“Spyware is a type of malware that specifically threatens the
confidentiality of information. It gathers information about a user
through an Internet connection without his or her knowledge.
Spyware is sometimes bundled as a hidden component of freeware
or shareware programs that users download from the Internet,
similar to a Trojan horse. Spyware can also spread via peer-to-
peer file swapping. Spyware has been around since the late 1990’s,
but increased in popularity after 2000. The rapid growth of the
Internet enabled attackers to collect useful information from
more and more unsuspecting users.

Once installed, spyware monitors user activity on the Internet. Spyware can also
gather information such as e-mail addresses and even passwords and credit card
numbers. The spyware can relay this data to the author of the spyware. The author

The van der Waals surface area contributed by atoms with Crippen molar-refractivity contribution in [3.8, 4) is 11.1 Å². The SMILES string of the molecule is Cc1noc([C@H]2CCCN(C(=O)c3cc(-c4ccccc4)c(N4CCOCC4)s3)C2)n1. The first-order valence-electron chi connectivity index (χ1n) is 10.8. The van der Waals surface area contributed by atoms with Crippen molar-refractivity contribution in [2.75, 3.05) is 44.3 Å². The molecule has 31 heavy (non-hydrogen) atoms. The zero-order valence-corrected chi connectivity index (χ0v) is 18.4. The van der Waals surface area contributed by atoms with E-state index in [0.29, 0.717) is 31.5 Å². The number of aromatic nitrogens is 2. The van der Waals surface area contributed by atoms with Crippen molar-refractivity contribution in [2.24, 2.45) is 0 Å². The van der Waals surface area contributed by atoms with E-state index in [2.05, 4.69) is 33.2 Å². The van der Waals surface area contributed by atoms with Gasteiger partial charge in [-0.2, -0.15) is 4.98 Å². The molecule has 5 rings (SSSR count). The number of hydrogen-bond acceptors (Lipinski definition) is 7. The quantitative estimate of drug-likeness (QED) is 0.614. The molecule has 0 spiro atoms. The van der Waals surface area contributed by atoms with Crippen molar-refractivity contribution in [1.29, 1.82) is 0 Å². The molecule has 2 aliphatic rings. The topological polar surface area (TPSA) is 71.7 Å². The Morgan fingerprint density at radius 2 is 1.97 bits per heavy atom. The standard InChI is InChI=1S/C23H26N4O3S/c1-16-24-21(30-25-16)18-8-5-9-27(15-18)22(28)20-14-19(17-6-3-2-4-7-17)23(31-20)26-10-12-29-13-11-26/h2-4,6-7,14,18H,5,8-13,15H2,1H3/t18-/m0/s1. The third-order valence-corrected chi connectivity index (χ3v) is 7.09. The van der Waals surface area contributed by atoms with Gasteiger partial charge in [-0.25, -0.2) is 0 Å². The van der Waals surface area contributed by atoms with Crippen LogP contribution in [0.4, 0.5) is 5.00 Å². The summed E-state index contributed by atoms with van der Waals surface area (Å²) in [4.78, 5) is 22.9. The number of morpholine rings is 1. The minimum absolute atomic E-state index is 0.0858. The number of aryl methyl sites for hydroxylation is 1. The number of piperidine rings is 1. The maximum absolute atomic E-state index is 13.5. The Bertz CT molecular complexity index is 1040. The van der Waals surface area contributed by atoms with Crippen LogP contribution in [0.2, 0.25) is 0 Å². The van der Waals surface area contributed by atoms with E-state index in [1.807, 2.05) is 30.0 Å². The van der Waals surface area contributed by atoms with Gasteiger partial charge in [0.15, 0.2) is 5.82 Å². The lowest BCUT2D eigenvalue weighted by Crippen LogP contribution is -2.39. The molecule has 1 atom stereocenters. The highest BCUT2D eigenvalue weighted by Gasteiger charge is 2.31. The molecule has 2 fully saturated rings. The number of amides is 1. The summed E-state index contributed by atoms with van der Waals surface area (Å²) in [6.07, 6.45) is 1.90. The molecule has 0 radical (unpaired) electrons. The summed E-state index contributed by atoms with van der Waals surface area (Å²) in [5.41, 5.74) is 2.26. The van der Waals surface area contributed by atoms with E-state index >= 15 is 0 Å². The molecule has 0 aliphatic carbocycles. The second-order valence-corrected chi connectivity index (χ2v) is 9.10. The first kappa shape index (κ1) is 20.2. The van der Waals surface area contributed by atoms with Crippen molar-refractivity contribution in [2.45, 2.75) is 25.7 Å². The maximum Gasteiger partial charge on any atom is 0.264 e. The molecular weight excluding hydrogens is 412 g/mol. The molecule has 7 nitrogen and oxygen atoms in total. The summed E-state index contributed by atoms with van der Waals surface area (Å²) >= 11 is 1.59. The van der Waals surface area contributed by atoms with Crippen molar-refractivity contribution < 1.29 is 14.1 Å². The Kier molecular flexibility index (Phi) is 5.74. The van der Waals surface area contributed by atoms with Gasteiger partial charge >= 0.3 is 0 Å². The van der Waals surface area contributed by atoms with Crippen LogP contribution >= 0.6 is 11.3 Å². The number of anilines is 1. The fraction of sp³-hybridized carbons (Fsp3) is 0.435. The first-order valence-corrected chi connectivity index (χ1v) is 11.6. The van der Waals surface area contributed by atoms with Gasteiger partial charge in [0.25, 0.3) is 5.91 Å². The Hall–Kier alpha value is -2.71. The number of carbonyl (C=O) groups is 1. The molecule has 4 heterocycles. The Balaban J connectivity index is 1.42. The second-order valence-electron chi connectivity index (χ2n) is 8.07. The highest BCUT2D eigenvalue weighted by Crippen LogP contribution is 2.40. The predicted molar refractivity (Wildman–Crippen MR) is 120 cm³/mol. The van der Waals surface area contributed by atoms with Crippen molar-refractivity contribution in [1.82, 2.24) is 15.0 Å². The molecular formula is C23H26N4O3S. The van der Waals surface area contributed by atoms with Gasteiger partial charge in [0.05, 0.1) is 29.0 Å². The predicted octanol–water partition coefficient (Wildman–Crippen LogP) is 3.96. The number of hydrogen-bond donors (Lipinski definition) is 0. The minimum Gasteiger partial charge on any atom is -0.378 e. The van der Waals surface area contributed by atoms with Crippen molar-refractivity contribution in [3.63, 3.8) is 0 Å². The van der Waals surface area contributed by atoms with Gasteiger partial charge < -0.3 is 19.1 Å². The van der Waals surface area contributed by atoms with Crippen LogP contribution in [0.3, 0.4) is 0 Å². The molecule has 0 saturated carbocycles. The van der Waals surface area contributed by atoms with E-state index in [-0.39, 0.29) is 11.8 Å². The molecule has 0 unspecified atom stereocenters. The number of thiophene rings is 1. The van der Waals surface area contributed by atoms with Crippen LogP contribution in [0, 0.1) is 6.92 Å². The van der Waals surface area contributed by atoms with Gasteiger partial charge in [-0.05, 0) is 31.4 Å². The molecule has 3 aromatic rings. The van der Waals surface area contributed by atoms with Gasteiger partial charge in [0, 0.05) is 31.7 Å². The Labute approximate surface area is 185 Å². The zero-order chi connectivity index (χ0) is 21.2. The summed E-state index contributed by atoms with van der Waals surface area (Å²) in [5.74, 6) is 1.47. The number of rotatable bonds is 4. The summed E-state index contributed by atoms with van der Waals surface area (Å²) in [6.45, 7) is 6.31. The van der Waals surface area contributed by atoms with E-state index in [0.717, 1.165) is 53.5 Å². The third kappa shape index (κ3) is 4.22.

might use the data simply for advertising or marketing purposes, but could employ
it to facilitate identity theft.

In addition to stealing information, spyware steals from users by using their Internet
bandwidth to transmit this information to a third party, as well as by consuming their
computers’ memory resources. Computers running multiple spyware programs often
run noticeably more slowly than clean computers. Furthermore, because spyware uses
memory and other system resources, it can cause system instability or even crashes.
Because spyware exists as independent executable programs, it can perform a number
of operations, including the following:

•Monitoring keystrokes
•Scanning f les on the hard drive
•Snooping other applications, such as chat programs or word processors
•Installing other spyware programs
•Reading cookies
•Changing the default home page on the Web browser.”(Kim and Solomon, 2012)

Resources:

Kim, D. and Solomon, M. (2012). Fundamentals of Information System Security, Jones & Bartlett Learning.
eText: ISBN-10 1-4496-4248-9

 

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